DALLAS (AP) -- The federal government is investigating two separate incidents in which rows of passenger seats came loose on American Airlines planes in the last three days.
American said Monday that it would inspect those and six other Boeing 757 jets overnight.
The Federal Aviation Administration said both planes had recently undergone maintenance work that required seats to be removed and reinstalled. American spokeswoman Andrea Huguely said there could be a problem with the way the seats fit into tracks on the floor.
On Saturday, a flight from Boston to Miami made an emergency landing in New York after three passenger seats came loose shortly after takeoff. The airline said there were no injuries, and passengers were put on another plane to Miami.
On Monday, an American flight from New York to Miami returned to John F. Kennedy International Airport after loose seats were discovered.
Huguely said the incidents involved separate repair facilities and groups of workers.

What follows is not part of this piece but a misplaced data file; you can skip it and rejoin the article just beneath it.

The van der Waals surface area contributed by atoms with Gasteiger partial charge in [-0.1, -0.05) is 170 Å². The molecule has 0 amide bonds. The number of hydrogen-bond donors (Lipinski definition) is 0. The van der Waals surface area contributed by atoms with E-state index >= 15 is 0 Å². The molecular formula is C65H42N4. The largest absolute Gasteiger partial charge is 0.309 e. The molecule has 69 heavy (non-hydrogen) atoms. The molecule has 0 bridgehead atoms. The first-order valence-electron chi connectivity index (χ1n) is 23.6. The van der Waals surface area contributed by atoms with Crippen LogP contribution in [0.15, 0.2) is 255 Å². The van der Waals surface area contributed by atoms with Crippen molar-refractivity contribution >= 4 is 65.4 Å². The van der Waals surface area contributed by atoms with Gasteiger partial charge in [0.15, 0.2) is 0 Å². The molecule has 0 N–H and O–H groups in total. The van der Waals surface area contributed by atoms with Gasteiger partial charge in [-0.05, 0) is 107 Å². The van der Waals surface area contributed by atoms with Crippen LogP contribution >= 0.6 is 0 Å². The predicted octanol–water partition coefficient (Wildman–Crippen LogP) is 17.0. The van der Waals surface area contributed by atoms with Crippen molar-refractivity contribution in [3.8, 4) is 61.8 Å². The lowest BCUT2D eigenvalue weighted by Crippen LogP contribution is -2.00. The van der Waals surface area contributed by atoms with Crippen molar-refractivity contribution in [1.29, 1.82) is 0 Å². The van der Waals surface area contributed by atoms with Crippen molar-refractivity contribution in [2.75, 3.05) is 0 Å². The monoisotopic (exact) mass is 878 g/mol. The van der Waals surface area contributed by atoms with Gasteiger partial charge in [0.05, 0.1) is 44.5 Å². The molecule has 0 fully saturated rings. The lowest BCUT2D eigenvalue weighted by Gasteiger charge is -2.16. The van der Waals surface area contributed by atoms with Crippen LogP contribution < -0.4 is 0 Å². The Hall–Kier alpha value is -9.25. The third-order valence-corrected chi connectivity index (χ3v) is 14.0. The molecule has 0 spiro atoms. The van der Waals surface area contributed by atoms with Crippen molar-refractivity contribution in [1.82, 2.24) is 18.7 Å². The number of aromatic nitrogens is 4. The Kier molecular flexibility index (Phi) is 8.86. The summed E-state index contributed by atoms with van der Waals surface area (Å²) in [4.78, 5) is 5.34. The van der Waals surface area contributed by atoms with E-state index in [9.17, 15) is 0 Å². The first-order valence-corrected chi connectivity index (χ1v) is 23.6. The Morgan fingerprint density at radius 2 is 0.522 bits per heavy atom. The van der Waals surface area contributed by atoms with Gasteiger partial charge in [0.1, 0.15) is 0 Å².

Airline and government officials discouraged speculation that the incidents could be related to labor-management tension at American, which is cutting labor costs and laying off maintenance workers as it tries to turn around under bankruptcy protection.
Last week American accused some pilots of conducting an illegal work slowdown that has led to a spike in delayed and canceled flights. The airline threatened to take the pilots' union to court.
The delays and cancellations have annoyed passengers, but even the hint of mechanical issues could frighten them away and even threaten American's existence, experts said.
"These things can kill an airline," said George Hobica, founder of travel website airfarewatchdog.com. "With a delay or cancellation, you're sitting on the ground. (With loose seats) if the plane hits turbulence, people go flying."
Henry Harteveldt, a travel industry analyst in San Francisco, said that if travelers perceive maintenance to be lax, "passengers will start booking away from American Airlines in droves. This is very serious stuff. You need to get corporate security involved."
Front page photo from Getty Images.